Queens Park Rangers Football Club based in White City, London is considering allowing midfielder Niko Kranjcar to play the next couple of games despite having a broken toe. Kranjcar has become a very important player to the team recently and all, including himself and his coaches, would like him play QPR’s next game against Liverpool.
If Kranjar chooses to play, he risks hurting the injury even more and potentially keeping himself from playing for even longer than if he just let the current injury heal. “They were talking about Niko being out for five or six weeks, but he wants to get it injected and play.” states QPR manager, Harry Redknapp.
Broken toes are unpleasant injuries that can make walking tough. To get assistance with this type of condition, call Dr. George Abboud of New England Foot and Ankle Specialists. Dr. Abboud will diagnose which bone in your toe is broken and get you an appropriate form of treatment.
What to Know About a Broken Toe
Although most people try to avoid foot trauma such as banging, stubbing, or dropping heavy objects on their feet, the unfortunate fact is that it is a common occurrence. Given the fact that toes are positioned in front of the feet, they typically sustain the brunt of such trauma. When trauma occurs to a toe, the result can be a painful break (fracture). Another type of trauma that can break a toe is repeated activity that places stress on the toe for prolonged periods of time.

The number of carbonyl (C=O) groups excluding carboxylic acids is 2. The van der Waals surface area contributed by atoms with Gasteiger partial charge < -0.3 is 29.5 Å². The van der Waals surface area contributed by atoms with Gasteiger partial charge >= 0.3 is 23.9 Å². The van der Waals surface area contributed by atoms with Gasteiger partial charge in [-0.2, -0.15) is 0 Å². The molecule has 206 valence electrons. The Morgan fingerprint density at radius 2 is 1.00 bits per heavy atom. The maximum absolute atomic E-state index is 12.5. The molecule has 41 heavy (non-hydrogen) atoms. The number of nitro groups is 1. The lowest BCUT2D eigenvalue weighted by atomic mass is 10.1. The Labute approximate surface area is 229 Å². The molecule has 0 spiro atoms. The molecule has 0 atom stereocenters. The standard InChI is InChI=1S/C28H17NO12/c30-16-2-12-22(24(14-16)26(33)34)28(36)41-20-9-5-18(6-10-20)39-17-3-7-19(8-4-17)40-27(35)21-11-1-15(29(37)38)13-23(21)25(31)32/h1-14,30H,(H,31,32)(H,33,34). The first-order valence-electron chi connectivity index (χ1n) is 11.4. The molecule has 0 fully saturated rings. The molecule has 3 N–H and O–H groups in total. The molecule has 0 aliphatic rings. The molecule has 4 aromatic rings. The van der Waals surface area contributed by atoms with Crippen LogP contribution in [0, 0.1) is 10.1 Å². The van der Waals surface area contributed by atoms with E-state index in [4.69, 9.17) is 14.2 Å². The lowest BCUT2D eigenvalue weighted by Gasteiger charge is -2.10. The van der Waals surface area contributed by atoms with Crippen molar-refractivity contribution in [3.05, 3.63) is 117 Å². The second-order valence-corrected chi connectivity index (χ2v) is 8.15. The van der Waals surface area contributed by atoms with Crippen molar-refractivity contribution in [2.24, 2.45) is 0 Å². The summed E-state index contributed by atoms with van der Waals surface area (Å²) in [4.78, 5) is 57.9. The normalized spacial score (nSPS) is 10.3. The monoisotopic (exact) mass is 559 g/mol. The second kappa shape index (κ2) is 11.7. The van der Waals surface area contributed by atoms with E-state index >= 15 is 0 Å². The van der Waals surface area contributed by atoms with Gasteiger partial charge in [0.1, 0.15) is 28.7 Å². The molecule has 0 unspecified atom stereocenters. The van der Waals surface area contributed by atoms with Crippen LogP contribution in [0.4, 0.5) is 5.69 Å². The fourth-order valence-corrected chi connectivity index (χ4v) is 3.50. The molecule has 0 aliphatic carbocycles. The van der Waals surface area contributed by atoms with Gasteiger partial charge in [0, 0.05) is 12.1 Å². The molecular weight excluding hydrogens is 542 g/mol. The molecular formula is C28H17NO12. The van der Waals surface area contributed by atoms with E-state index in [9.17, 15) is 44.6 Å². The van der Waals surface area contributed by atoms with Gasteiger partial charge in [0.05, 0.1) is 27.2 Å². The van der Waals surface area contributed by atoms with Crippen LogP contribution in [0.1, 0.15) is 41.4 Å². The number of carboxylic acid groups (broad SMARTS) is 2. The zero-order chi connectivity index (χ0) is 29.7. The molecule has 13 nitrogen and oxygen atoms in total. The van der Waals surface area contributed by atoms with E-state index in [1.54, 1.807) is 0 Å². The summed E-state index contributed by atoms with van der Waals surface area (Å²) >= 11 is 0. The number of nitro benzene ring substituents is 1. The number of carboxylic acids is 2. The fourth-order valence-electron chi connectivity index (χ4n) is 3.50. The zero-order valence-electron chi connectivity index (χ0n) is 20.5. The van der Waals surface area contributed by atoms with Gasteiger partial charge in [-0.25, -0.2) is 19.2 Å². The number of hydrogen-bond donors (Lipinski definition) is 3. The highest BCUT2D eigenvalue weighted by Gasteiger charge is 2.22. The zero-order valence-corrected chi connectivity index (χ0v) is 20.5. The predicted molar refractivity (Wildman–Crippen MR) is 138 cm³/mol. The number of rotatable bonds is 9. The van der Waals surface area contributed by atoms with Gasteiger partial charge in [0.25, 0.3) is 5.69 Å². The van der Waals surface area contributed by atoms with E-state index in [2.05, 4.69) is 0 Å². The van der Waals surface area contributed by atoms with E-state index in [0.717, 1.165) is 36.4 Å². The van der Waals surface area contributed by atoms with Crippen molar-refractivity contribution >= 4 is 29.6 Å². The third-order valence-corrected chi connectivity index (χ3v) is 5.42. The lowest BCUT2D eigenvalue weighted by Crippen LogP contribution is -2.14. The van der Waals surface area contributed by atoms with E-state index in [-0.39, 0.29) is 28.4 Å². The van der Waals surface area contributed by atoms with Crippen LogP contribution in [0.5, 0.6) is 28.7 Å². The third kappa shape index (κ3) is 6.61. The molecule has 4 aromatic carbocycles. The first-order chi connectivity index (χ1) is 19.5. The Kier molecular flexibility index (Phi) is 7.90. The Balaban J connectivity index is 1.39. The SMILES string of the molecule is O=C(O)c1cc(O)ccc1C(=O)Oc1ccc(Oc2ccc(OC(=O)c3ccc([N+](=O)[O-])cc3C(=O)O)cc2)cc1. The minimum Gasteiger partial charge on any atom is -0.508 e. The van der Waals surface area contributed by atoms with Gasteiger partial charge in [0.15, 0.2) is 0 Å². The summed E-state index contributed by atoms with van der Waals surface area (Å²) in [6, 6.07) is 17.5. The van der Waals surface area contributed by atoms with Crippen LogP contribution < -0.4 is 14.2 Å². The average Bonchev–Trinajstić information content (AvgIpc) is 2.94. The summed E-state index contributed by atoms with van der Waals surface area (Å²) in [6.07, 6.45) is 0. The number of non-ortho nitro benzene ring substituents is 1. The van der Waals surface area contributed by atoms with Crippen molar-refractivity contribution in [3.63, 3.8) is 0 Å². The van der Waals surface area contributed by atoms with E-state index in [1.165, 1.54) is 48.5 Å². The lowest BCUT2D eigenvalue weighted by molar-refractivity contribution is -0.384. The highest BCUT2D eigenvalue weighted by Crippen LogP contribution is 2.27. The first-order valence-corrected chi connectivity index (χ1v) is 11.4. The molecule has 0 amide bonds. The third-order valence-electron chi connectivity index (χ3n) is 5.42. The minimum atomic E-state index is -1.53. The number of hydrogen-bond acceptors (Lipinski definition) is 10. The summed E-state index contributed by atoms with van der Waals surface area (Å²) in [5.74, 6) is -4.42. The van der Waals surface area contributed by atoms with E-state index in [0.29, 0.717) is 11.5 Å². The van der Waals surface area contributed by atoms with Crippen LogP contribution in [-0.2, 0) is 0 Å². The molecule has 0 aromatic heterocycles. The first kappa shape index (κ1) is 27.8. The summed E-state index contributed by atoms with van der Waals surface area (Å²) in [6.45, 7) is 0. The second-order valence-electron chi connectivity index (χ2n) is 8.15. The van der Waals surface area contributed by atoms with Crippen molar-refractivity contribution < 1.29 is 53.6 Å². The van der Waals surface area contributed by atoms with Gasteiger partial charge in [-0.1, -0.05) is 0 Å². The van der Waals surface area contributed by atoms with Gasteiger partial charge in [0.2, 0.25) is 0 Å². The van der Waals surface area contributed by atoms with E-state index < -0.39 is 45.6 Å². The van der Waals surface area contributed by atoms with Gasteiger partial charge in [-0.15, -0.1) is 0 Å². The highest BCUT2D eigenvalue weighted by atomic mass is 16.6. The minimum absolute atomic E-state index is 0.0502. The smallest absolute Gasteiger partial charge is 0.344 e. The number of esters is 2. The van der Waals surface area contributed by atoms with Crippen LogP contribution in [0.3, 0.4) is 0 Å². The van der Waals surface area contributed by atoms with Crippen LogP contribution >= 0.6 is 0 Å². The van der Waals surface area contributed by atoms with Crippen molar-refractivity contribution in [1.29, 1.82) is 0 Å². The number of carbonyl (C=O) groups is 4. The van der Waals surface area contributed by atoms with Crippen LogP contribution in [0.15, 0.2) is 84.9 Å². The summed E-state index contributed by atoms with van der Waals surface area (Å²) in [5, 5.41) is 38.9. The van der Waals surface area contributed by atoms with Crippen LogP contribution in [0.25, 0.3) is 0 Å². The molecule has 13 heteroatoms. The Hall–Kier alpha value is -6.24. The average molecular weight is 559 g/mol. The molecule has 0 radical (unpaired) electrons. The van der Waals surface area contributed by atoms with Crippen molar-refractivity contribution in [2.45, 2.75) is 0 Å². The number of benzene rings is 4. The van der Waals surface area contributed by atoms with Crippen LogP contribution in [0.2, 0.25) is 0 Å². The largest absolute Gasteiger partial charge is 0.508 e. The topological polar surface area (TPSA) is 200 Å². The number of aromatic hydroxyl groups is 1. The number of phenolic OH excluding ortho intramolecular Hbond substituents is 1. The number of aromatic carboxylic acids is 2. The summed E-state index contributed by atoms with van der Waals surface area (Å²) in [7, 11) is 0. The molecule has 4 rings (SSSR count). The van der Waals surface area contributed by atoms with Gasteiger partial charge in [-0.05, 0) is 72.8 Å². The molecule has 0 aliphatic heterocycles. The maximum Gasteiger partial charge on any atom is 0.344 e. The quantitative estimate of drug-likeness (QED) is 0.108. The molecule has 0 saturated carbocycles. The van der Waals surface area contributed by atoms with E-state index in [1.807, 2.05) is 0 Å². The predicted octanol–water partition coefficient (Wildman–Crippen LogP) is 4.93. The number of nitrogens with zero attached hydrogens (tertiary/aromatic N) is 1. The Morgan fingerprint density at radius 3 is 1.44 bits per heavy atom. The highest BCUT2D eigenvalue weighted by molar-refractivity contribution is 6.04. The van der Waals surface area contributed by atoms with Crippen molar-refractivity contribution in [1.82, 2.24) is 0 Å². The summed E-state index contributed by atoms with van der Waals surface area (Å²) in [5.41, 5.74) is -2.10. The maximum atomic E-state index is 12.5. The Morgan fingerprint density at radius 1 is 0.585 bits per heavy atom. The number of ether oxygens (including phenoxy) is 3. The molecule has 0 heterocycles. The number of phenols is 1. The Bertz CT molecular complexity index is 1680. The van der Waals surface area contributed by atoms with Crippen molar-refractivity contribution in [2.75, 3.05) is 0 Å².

Symptoms of a Broken Toe
· throbbing pain
· bruising on the skin and toenail
· the inability to move the toe with ease.
· toe appears crooked or disfigured
· tingling or numbness in the toe
· injured person experiences fever or chills throughout their body, and when there is an open, bleeding wound present on the toe.
Generally, a minor toe break will heal without long-term complications, but it is important to discontinue activities that put pressure on the toe. It is best to stay off of the injured toe with the affected foot elevated on pillows. Swelling can be alleviated by placing an ice pack on the broken toe for 15 minutes every two hours during the first two days after the fracture.
For more information about Broken Toes, follow the link below.
If you have any questions, feel free to contact our offices in Reading, MA. We offer the latest diagnostic and treatment technologies for all your foot care needs.
Read more about Broken Toes